A bleak monthly U.S. jobs report poured cold water on President Barack Obama's hopes for a post-convention bounce on Friday, putting him on the defensive as he entered the final two-month sprint to the Nov. 6 election.
Just hours after basking in the glow of his supporters' adulation on Thursday night at the Democratic convention in Charlotte, North Carolina, Obama was hit by a stark reminder of the challenge he faces convincing voters to give him a second term despite stubbornly high unemployment on his watch.
Jobs growth slowed more than expected in August, with nonfarm payrolls increasing only 96,000, the Labor Department said. While the jobless rate dropped to 8.1% from 8.3%, it was bad news for the economy because the decline was largely due to more Americans giving up the search for work.
The grim report was likely to dim the convention afterglow for Obama, who in an impassioned speech accepting his party's nomination had appealed to Americans for more time and patience to finish his economic agenda.
His Republican challenger, Mitt Romney, seized on the latest jobs data to slam Obama's handling of the economy, voters' top concern.
"If last night was the party, this morning is the hangover," Romney said in a statement. "It is clear that President Obama just hasn't lived up to his promises and his policies haven't worked. We aren't better off than they were four years ago."
White House economist Alan Krueger chose to accentuate the positive: the private sector has now generated jobs for 30 straight months. And he made the point that Congress had failed to pass key elements of Obama's jobs plan, which has been blocked by Republicans who control the House of Representatives.
Obama's nationally televised acceptance speech capped two weeks of back-to-back nominating conventions for Obama and Romney.
The address opened the last phase of a White House battle that polls show is essentially deadlocked amid deep voter concerns about the economy, which Obama argued he had put on the road to recovery even though growth remained lackluster.
Obama offered a steady-as-you-go message that outlined priorities like creating 1 million new manufacturing jobs but provide few details on how to achieve them. He thrilled the crowd when he ended with a preacher-like crescendo. Pundits' reviews were not as glowing as for an address to the convention by former President Bill Clinton on Wednesday.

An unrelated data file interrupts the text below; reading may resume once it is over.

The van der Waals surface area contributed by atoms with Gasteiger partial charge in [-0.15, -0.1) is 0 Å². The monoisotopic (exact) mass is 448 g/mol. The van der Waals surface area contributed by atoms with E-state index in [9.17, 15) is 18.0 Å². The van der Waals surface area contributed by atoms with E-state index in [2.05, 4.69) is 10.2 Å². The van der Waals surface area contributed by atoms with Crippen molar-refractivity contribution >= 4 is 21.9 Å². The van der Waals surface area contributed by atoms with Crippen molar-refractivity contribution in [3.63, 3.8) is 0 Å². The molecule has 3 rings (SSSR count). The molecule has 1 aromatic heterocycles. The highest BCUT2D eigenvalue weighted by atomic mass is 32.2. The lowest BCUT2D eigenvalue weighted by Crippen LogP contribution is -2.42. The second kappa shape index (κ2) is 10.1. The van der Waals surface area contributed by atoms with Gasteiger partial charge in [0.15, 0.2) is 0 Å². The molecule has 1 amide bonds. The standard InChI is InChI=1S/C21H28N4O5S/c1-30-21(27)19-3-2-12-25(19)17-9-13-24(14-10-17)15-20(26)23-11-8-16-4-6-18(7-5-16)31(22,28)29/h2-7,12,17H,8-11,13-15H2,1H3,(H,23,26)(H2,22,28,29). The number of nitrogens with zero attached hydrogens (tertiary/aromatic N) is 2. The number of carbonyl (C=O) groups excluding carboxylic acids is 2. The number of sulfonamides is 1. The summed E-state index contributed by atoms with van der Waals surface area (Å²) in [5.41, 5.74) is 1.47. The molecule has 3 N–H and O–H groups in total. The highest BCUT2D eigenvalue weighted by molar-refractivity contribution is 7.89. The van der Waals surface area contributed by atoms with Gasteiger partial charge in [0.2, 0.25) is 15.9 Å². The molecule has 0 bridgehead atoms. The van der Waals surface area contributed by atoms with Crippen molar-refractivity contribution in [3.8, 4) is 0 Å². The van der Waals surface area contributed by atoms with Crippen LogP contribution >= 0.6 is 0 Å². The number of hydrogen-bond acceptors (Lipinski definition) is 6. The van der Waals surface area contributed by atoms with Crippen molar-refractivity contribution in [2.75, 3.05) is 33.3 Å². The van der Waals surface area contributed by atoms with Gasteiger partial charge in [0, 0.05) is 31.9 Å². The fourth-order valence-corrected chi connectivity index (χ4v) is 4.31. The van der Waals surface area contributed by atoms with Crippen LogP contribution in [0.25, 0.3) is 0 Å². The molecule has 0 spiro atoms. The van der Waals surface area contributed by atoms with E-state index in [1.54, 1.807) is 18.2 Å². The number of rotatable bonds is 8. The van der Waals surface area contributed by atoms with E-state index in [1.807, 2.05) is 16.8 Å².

BACK TO CAMPAIGN TRAIL
Both candidates were hitting the campaign trail on the morning of the release of the August labor market report, a crucial economic indicator that both camps were watching in a campaign dominated by the debate over job creation.
The latest jobs data could give a boost to Romney, the former head of a private equity firm who has made his business experience the centerpiece of his campaign. He argues he is uniquely qualified to create job growth and says Obama is not up to the job.
Obama, who entered office during the darkest days of the 2007-2009 recession, has brought unemployment down from a peak of 10% in his first year but has been unable to crack the 8% barrier - a fact that Romney's camp has stressed.
The unemployment data also raises doubts whether Obama will get the kind of benefits that nominees traditionally get from their conventions. A Reuters/Ipsos online poll on Thursday, before his speech, found Romney had a narrow lead of 45% to Obama's 44% among likely voters.
Polls show the economy is the top issue for voters, and Obama addressed their anxieties in his acceptance speech.
"You elected me to tell you the truth, and the truth is, it will take more than a few years for us to solve challenges that have built up over decades," he said.
"But know this, America: Our problems can be solved. Our challenges can be met. The path we offer may be harder, but it leads to a better place."
Republicans were unimpressed. "Americans will hold President Obama accountable for his record - they know they're not better off and that it's time to change direction," Romney campaign manager Matt Rhoades said in a statement.
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